In 1902, Felix Pedro found gold in the region and thousands of prospectors swarmed to the area in search of the “Mother lode.” Nearly a century later, Fairbanks (population 30,244) is the trade and transportation center for Interior and Far North Alaska. From mid-May through July, visitors can enjoy more than 20 hours of sunlight a day. Today you have the unique chance to join an arctic flight to Alaska's vast, roadless interior. Enjoy the scenic flight above the arctic circle and experience how the Gwich'in Athabascan Natives live in "Bush" Alaska. Put your hand in the Yukon River, travel through the wetlands and crest the rounded peaks of the Northern Edge of the Alaska Range looking out for moose and dall sheep. Another option is to drive along Chena Hot Springs road (watch out for moose!), go on a hiking trip and visit Chena. Relax in the large heated indoor or natural outdoor rock lake. Step into the Aurora Ice Museum and grant yourself to a "Appletini" beverage served in an ice glass.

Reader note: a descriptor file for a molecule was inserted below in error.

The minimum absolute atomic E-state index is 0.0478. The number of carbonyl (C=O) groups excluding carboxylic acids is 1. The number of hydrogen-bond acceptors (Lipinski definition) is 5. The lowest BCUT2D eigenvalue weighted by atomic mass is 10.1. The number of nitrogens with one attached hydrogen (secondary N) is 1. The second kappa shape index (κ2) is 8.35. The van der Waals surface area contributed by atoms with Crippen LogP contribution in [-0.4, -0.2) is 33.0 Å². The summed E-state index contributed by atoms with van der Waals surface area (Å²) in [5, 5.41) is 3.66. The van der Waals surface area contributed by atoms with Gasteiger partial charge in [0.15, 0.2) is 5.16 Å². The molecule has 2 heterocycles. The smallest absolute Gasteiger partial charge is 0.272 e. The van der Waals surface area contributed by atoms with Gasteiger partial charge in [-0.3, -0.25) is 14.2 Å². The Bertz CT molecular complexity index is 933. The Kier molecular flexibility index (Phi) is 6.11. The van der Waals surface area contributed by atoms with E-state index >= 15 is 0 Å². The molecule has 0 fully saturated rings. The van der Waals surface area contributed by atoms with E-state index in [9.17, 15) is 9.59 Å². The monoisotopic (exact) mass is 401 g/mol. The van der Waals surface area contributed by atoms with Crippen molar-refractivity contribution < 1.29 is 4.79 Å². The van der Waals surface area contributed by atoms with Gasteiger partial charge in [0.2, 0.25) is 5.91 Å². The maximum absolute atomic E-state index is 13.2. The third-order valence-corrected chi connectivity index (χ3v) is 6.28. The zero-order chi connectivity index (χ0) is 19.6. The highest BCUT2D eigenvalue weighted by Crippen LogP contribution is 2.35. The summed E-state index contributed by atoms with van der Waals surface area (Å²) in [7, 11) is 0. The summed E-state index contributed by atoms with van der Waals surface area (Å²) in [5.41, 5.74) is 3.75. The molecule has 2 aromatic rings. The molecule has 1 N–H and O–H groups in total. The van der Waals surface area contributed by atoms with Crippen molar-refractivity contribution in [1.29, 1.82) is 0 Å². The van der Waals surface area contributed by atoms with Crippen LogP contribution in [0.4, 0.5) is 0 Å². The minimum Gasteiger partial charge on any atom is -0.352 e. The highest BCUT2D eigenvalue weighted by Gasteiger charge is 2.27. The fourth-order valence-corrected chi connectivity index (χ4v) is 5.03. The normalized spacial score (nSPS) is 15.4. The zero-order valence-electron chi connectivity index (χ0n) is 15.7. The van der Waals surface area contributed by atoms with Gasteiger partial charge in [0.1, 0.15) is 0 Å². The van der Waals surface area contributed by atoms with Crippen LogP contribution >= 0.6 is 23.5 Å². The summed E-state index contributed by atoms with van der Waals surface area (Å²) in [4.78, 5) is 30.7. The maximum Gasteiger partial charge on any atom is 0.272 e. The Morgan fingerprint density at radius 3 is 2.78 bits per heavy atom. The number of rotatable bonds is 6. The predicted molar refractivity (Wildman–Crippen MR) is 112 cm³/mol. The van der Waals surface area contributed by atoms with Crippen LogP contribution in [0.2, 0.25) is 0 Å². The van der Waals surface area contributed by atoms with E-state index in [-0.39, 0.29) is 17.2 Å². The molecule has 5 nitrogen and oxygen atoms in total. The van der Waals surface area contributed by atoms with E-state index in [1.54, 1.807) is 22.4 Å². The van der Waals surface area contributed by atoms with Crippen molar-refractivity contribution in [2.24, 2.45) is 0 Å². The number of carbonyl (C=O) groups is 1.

Fairbanks - Denali National Park | Rail Tour
This morning board the Alaska Railroad in Fairbanks. Choose between standard and glass-domed train compartments with large panorama windows and unobstructed views of snowcapped mountains, pristine scenery and wildlife. Enjoy the scenic rail tour south via Nenana - known for its Alaska Ice Classics - and further on to Denali. You will be picked up at the Denali Park Rail Station and transferred to your hotel. Free afternoon for activities. Option: Take the opportunity and join us for a flightseeing trip around Mt Denali's 20.320 ft summit and get a picture perfect view of the Kahiltna and Ruth Glacier with its Great Gorge - over 9.000 ft deep - as well as onto magnificent ice-falls. See the Sheldon Amphitheatre and add on a glacier landing at the base of Mt. Denali. Experience the excitement of standing among the great peaks - the immense scale will astound you.
Denali National Park